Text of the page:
Quick Start for Microsoft Speech Recognition with C#

Recently I was working with C# programs that do speech recognition. I found the official documentation somewhat confusing — there are several speech technologies and ironically I felt there was too much extraneous information (rather than not enough information). Here’s a no-nonsense speech recognition Quick Start.

There are several different Microsoft speech platforms. The differences between them are quite confusing. I used the “Microsoft Speech Platform 11”. To use the Speech Platform to create a simple C# program that recognizes speech, you need to download and install three packages. First, you need the Speech Platform 11 SDK to create programs. Second, you need the Speech Platform 11 Runtime to run programs. Third you need at least one Microsoft Speech Platform 11 recognition Language.

In my case, the SDK installer file name was x64_MicrosoftSpeechPlatformSDK\MicrosoftSpeechPlatformSDK.msi because I was using a 64-bit laptop. The Runtime installer file was x64_SpeechPlatformRuntime\SpeechPlatformRuntime.msi. The recognition Language installer file was MSSpeech_SR_en-US_TELE.msi because I wanted to use U.S. English. (I think the ‘TELE’ means telephone, i.e., crude, quality).

The danger here is that there are older (circa 2009) “Server” versions of the SDK and Runtime, and older versions, like 10.9 (circa 2010); and there are x86 versions and x64 versions of all. You have to be very careful to install a consistent set of three packages.

After finding (at the Microsoft downloads site) and installing the three packages, I launched VS 2012 (I’m pretty sure VS 2010 will work too) and created a new C# console application program and named it HelloSpeech. I added a reference to the Microsoft.Speech.dll assembly which I found stored at C:\Program Files\Microsoft SDKs\Speech\v11.0\Assembly (the install location was displayed during the install process). At the top of the C# code I added “using Microsoft.Speech.Recognition”.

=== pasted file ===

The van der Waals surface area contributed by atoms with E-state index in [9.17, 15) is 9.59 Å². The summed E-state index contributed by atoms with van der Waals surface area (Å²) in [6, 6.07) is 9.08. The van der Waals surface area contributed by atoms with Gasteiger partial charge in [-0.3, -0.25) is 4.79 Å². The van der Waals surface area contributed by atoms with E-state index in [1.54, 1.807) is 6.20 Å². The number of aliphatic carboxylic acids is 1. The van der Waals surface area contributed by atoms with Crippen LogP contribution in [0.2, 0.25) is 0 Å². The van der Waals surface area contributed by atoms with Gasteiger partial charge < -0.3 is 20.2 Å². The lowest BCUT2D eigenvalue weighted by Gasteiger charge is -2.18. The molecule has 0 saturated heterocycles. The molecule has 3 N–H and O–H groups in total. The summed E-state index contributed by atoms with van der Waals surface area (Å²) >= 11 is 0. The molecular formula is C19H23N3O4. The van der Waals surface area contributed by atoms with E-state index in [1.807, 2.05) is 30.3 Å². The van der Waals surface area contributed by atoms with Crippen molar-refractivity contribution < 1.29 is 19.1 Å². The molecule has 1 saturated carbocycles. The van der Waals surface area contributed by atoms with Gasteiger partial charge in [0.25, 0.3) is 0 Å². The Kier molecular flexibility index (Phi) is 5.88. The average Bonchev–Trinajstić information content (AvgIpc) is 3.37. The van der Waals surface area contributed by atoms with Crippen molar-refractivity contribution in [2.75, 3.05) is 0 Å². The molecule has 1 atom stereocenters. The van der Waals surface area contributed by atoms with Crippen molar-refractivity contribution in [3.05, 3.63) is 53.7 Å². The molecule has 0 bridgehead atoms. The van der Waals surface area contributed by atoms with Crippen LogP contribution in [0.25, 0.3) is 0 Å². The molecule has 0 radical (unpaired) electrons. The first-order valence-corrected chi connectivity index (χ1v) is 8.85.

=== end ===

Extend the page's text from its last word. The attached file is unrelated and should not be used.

This program listens for “red”, “blue”, and “green”, until it hears the secret quit-word “klaatu”.

using System;
using Microsoft.Speech.Recognition;

namespace HelloSpeech
  class Program
    static bool done = false;

    static void Main(string[] args)
        Console.WriteLine("I'm listening");

        System.Globalization.CultureInfo ci =
          new System.Globalization.CultureInfo("en-us");
        SpeechRecognitionEngine sre =
          new SpeechRecognitionEngine(ci);
        sre.SpeechRecognized +=
          new EventHandler(SpeechRecognizedEventArgs)
        sre.RecognizeCompleted +=
          new EventHandler(RecognizeCompletedEventArgs)

        Choices colorChoices = new Choices();
        colorChoices.Add("klaatu"); // quit

        GrammarBuilder colorsGrammarBuilder =
          new GrammarBuilder();
        Grammar keyWordsGrammar = 
          new Grammar(colorsGrammarBuilder);


        while (done == false) { ; }

      catch (Exception ex)
    } // Main

    static void sre_SpeechRecognized(object sender,
      SpeechRecognizedEventArgs e)
      if (e.Result.Text == "klaatu")
      if (e.Result.Confidence >= 0.75)
        Console.WriteLine("I heard " + e.Result.Text);
        Console.WriteLine("Unknown word");

    static void sre_RecognizeCompleted(object sender,
      RecognizeCompletedEventArgs e)
      done = true;
  } // class Program
} // ns

Before Building the project, I had to go to the Project Properties page and uncheck the “Prefer 32-bit” option. Interestingly, the code to quit is in some ways trickier than the regular recognition-code. When the special quit word is recognized, the RecognizeAsyncCancel method is called on the speech recognition engine object. This fires the RecognizeCompleted event and control is transferred to the RecognizeCompleted event handler which sets the global variable done to true. And this breaks out of the hold loop in the Main method.

The major alternative to using Speech Platform 11 and its associated Microsoft.Speech.dll assembly for speech recognition is to use the System.Speech.dll assembly that is typically already on your computer in the GAC. Both of these libraries can also be used to do speech synthesis — programs that speak with a human-like voice. There is also a set of libraries for use with the Kinect hardware.

The Speech Platform 11 is really interesting and if you are willing to put in a couple of hours to get started, I think you’ll like it. But be prepared for rather confusing documentation.


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